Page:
Chapter 5 High-dimensional feature assessment

A frequent task is to find features which differ with respect to one or more experimental factors. We illustrate this type of analysis using a gene expression expression experiment performed with \(12\) randomly selected mice from two strains. The features are the \(p=15923\) genes and the strain (A vs B) is the experimental factor.

A commonly used format for gene expression data is ExpressionSet class. The actual expressions are retrieved using the function exprs. Information on the phenotypes is obtained using pData and with fData we get more information on the genes (“features”).

We load the ExpressionSet.

load("data/maPooling_sub.rda")
class(maPooling_sub)
## [1] "ExpressionSet"
## attr(,"package")
## [1] "Biobase"
dim(maPooling_sub)
## Features  Samples 
##    15923       24

We can look at the expression values for the first 6 genes.

##                  a10       a11       a12       a14        a2        a3
## 1367452_at 10.051651  9.772611 10.100564 10.307930 10.120983  9.877421
## 1367453_at 10.163334 10.126906 10.401630 10.473059 10.284476  9.745209
## 1367454_at 10.211724 10.364283 10.267256 10.410698 10.519770  9.945073
## 1367455_at 10.334899 10.182461 10.490526 10.730913 10.491253 10.050945
## 1367456_at 10.889349 10.716313 10.804297 11.163798 10.779459 10.552024
## 1367457_at  9.666755  9.554593  9.618053  9.788813  9.479614  9.358437
##                   a4        a5        a6        a7        a8        a9
## 1367452_at  9.885281 10.124788  9.970484  9.834936  9.972449 10.310338
## 1367453_at 10.007384 10.321689 10.061782 10.049299 10.157477 10.292536
## 1367454_at 10.091313 10.388906 10.149787 10.209088 10.375866 10.367887
## 1367455_at 10.331264 10.476248 10.244007 10.305424 10.364826 10.458670
## 1367456_at 10.924683 10.789990 10.862684 10.829804 10.705432 10.769861
## 1367457_at  9.596411  9.570945  9.725613  9.589732  9.731538  9.607054
##                  b10       b11       b12       b13       b14       b15
## 1367452_at  9.930178 10.049333 10.226445 10.212999  9.952872 10.374269
## 1367453_at 10.186875 10.253727 10.213584 10.117653 10.172536 10.230923
## 1367454_at 10.085802 10.371507 10.279507 10.408542 10.002413 10.507157
## 1367455_at 10.096736 10.285130 10.270176 10.424791 10.106323 10.610902
## 1367456_at 10.716026 10.816883 10.906947 10.819123 10.866374 11.011218
## 1367457_at  9.641134  9.598255  9.722557  9.884596  9.539368  9.946626
##                   b2        b3        b5        b6        b8        b9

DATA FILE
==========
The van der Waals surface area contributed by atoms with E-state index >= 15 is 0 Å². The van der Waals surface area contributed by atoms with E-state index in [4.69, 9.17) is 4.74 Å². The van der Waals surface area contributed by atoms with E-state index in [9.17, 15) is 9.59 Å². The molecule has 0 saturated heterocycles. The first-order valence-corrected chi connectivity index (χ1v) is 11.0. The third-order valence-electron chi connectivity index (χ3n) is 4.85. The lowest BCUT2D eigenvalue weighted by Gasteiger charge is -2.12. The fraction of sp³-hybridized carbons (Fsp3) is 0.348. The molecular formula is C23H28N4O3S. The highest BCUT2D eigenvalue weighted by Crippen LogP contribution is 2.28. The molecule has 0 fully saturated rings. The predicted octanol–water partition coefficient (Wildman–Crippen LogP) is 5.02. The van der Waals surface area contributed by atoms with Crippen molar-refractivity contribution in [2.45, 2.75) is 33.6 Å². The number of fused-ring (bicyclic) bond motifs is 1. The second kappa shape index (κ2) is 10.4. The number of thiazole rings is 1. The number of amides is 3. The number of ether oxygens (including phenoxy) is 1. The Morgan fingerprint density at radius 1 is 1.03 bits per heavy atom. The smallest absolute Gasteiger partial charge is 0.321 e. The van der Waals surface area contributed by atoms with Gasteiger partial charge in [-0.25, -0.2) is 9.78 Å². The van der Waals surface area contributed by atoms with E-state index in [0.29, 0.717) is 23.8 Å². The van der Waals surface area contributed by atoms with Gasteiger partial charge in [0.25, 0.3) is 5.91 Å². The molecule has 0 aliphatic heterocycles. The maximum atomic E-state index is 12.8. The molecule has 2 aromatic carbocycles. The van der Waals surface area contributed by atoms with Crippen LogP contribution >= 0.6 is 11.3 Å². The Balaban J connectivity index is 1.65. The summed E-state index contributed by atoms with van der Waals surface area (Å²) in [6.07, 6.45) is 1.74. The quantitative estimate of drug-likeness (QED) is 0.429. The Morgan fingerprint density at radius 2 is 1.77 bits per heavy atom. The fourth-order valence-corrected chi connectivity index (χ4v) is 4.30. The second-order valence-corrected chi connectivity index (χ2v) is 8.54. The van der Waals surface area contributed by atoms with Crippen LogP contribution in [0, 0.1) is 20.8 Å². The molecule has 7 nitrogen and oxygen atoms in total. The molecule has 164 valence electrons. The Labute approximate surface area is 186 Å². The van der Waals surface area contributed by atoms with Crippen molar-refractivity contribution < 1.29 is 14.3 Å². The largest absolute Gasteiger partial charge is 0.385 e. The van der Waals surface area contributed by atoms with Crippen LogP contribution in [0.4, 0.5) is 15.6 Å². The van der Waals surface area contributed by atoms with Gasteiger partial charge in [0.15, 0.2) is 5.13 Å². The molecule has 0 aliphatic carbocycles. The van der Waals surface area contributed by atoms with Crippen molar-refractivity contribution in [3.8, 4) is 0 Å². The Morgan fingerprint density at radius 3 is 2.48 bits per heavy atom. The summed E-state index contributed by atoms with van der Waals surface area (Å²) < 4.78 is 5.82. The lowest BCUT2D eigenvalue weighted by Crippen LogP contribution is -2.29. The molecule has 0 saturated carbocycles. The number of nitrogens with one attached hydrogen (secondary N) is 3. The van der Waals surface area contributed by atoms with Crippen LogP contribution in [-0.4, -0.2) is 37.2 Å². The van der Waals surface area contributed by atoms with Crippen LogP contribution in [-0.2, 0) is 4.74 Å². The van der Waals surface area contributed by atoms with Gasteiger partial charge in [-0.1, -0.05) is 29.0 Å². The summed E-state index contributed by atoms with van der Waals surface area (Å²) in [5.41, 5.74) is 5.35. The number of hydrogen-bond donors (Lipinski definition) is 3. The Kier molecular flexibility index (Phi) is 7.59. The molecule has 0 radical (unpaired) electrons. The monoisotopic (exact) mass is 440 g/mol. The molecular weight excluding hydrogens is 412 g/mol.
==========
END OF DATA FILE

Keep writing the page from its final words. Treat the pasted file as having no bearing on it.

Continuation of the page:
## 1367452_at 10.300247  9.643475  9.929848 10.245458 10.330313 10.244539
## 1367453_at 10.255677  9.933902 10.115643 10.358207 10.328802 10.239663
## 1367454_at 10.567162  9.849516 10.003595 10.364660 10.500085 10.397912
## 1367455_at 10.402120  9.904367 10.124746 10.280486 10.554032 10.180899
## 1367456_at 10.836565 10.443976 10.798685 10.792686 10.937668 10.758750
## 1367457_at  9.671455  9.104227  9.481612  9.705924  9.729583  9.722043

An overview on the phenotype and feature data can be obtained using the following commands.

head(pData(maPooling_sub))
##     a2 a3 a4 a5 a6 a7 a8 a9 a10 a11 a12 a14 b2 b3 b5 b6 b8 b9 b10 b11 b12 b13
## a10  0  0  0  0  0  0  0  0   1   0   0   0  0  0  0  0  0  0   0   0   0   0
## a11  0  0  0  0  0  0  0  0   0   1   0   0  0  0  0  0  0  0   0   0   0   0
## a12  0  0  0  0  0  0  0  0   0   0   1   0  0  0  0  0  0  0   0   0   0   0
## a14  0  0  0  0  0  0  0  0   0   0   0   1  0  0  0  0  0  0   0   0   0   0
## a2   1  0  0  0  0  0  0  0   0   0   0   0  0  0  0  0  0  0   0   0   0   0
## a3   0  1  0  0  0  0  0  0   0   0   0   0  0  0  0  0  0  0   0   0   0   0
##     b14 b15 strain
## a10   0   0      A
## a11   0   0      A
## a12   0   0      A
## a14   0   0      A
## a2    0   0      A
## a3    0   0      A

5.1 Gene-wise two-sample comparison

We are interested in comparing gene expression between the mice strains A and B.

x <- maPooling_sub$strain # strain information
y <- t(exprs(maPooling_sub)) # gene expressions matrix (columns refer to genes)

We start by visualizing the expression of gene \(j=11425\).

boxplot(y[,11425]~x)

This gene seems to be higher expressed in A. To nail down this observeration we can do a more formal hypothesis test. We build the z-statistic

\[\begin{align*} Z_{j}&=\frac{\bar{Y}_{j}^B-\bar{Y}_{j}^A}{S_{j}}. \end{align*}\]

Approximately, \(Z_j\sim N(0,1)\) and we can calculate the two-sided p-value

\[\begin{align*} P_j&=2(1-\Phi(Z_j)). \end{align*}\]

In R we can perform a two-sample t-test using the function t.test.

ttest <- t.test(y[,11425]~x,var.equal=TRUE)
ttest$statistic #zscore
##        t 
## 1.774198
ttest$p.value
## [1] 0.0898726